Here are some thoughts that seem to have crystallised during this trip to Thailand. (Warning: long post, no pretty pictures.)
Our company identifies itself as being part of the “specialty coffee” movement.
What is Specialty Coffee?
Specialty coffee buyers focus on coffees that are of a measurably better-than-usual standard1; from a consumer point of view it is a little murky, but it generally means a focus on things such as:
- where the coffee came from & how it was grown;
- what unique flavours & characteristics you might find in it;
- how the coffee was prepared & how that influenced the flavour. Continue Reading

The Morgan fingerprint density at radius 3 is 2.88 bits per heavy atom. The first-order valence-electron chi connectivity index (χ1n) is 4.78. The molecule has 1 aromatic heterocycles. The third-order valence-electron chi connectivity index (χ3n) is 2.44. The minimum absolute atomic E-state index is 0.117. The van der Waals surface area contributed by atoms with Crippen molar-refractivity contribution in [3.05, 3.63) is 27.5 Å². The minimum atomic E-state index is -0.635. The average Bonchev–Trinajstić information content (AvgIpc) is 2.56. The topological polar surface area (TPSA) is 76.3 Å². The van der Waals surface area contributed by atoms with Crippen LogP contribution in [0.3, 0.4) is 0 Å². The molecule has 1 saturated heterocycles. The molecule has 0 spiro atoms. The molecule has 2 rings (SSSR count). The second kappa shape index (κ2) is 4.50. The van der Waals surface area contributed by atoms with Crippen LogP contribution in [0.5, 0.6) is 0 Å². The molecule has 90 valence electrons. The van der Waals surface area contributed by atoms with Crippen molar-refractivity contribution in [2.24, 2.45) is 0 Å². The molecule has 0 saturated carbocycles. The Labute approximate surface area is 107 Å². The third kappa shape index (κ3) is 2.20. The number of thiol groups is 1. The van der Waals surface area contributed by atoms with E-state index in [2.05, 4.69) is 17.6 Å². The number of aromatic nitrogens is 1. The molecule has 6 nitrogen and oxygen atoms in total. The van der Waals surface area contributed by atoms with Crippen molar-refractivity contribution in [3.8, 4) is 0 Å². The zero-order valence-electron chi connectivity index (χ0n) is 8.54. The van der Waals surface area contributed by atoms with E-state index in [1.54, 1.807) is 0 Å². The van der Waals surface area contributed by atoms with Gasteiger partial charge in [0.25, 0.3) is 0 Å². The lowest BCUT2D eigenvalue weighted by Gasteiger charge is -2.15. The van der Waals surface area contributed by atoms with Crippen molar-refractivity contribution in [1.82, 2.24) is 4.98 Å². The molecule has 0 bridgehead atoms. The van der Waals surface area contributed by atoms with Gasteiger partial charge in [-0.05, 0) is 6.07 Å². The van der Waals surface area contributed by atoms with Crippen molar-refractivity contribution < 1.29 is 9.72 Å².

No. We are not Fair Trade (FT) certified.
Good question, especially given that our bags promote our coffee as “ethical” (see right).
Firstly I want to state that we don’t want to denigrate the work of FT; nor its proponents. We simply feel that FT isn’t enough. I know little of the efficacy of the movement outside coffee, and we stand alongside FT advocates in desiring a better deal for coffee producers.
I’ll give two main reasons why we as a roasting company think we can do better than FT.
If you missed part 1 of our article on direct trade, you can find it here.
Firstly, a little re-cap:
Definition of direct trade:
Direct trade is an attempt by coffee buyers to shorten the coffee supply chain (for example, by acting as buyer-at-origin or as direct importer), in order to achieve a better result for both parties (for example, the buyer saves money because they don’t have to pay various middlemen, while the farmers receive a larger proportion of the sale price).